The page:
Noyes Cultural Arts Center exhibit tells story of Tibetan community in Evanston

Exhibit-goers+browse+newspaper+clippings+from+the+the+period+when+the+Tibetan+refugee+community+began+to+settle+in+Chicago.+In+addition+to+the+articles%2C+the+%E2%80%9CTibetans+in+Chicago%3A+A+story+of+resilience+and+success%E2%80%9D+exhibit+includes+portraits%2C+photos+and+letters.+
Back to Article
Back to Article

Noyes Cultural Arts Center exhibit tells story of Tibetan community in Evanston

Exhibit-goers browse newspaper clippings from the the period when the Tibetan refugee community began to settle in Chicago. In addition to the articles, the “Tibetans in Chicago: A story of resilience and success” exhibit includes portraits, photos and letters.

Exhibit-goers browse newspaper clippings from the the period when the Tibetan refugee community began to settle in Chicago. In addition to the articles, the “Tibetans in Chicago: A story of resilience and success” exhibit includes portraits, photos and letters.

Source: Jeremy Pardoe

Exhibit-goers browse newspaper clippings from the the period when the Tibetan refugee community began to settle in Chicago. In addition to the articles, the “Tibetans in Chicago: A story of resilience and success” exhibit includes portraits, photos and letters.

Source: Jeremy Pardoe

Source: Jeremy Pardoe

Exhibit-goers browse newspaper clippings from the the period when the Tibetan refugee community began to settle in Chicago. In addition to the articles, the “Tibetans in Chicago: A story of resilience and success” exhibit includes portraits, photos and letters.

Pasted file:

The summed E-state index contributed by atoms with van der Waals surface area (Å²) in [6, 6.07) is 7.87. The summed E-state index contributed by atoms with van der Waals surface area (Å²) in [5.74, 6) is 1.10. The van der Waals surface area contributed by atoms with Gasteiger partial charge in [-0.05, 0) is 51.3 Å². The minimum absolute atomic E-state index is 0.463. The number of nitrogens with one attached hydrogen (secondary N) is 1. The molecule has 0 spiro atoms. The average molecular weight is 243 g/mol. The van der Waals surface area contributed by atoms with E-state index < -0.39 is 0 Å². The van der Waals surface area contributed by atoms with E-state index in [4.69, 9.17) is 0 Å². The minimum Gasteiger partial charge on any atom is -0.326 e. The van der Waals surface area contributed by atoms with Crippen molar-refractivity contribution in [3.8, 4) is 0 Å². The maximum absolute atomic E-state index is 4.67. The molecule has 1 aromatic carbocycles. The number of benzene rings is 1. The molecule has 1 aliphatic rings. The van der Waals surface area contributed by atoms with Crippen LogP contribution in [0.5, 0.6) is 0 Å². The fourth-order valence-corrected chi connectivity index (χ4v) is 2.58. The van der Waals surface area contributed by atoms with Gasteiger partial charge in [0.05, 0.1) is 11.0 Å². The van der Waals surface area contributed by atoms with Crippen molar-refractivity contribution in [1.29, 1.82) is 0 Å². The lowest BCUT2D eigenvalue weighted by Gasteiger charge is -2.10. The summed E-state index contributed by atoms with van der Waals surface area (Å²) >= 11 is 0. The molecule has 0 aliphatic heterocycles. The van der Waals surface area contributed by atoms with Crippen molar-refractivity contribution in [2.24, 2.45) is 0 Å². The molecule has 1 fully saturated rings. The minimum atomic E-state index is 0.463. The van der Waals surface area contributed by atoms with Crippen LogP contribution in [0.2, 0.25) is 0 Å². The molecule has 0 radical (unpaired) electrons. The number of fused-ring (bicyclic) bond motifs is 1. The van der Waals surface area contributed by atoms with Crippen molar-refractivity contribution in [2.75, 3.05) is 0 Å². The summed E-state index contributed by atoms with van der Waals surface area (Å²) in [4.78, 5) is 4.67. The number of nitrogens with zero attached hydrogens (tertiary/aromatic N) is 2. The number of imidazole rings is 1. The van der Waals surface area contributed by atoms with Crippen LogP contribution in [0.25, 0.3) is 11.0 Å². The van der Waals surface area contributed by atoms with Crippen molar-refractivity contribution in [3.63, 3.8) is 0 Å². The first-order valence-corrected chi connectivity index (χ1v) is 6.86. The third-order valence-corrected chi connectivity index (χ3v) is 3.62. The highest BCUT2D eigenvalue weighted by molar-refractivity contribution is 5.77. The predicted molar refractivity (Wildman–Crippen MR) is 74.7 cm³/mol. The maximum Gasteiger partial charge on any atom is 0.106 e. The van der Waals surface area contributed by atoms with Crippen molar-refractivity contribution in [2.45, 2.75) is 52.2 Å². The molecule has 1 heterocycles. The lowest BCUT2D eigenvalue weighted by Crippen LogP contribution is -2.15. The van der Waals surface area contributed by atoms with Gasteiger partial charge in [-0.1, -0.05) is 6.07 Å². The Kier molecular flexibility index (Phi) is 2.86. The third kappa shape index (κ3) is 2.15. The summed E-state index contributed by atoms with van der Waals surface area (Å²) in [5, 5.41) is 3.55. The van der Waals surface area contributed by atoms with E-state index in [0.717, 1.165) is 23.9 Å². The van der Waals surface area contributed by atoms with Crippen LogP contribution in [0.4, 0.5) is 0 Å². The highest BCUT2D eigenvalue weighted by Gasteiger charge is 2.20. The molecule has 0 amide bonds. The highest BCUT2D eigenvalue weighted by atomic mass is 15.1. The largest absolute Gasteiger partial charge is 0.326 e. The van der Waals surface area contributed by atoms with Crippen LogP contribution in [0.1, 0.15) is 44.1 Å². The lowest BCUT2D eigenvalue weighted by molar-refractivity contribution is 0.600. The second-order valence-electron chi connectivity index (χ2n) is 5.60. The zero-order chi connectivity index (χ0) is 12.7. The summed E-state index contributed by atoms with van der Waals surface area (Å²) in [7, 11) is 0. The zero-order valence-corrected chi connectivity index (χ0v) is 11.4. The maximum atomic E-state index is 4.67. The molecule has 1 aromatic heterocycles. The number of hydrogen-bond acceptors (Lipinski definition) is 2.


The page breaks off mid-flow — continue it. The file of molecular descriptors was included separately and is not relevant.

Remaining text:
Eva Jacobs, Reporter

Hang on for a minute...we're trying to find some more stories you might like.


Email This Story






Soon after the Immigration Act of 1990 was passed, Tibetan immigrants began to establish homes in Chicago. Fleeing a country where they lived under constant suspicion and violence from Chinese officials, these first immigrants struggled to establish a community in America in which they could prosper while at the same time preserving their cultural and social identity.

A new exhibit, “Tibetans in Chicago: A story of resilience and success,” opened last Friday at the Noyes Cultural Arts Center; it aims to tell the story of the presence of the Tibetan refugee population in Chicago. The exhibit documents the stories of a people who fled a home where they were no longer safe and managed not only to survive, but to thrive, with the help of the people of Chicago. The exhibit, located a few blocks northeast of the Tibetan Alliance of Chicago headquarters in Evanston, is open to the public daily and will be on display until August 23.

Tenchoe Wangyal, the secretary of the Tibetan Alliance and the daughter of one of the first members of the Tibetan community in Chicago, said it is crucial to preserve the Tibetan culture, which has been under threat for decades. She said it’s important to show how Tibetan culture has thrived in this community, which is now comprised of about 400 people.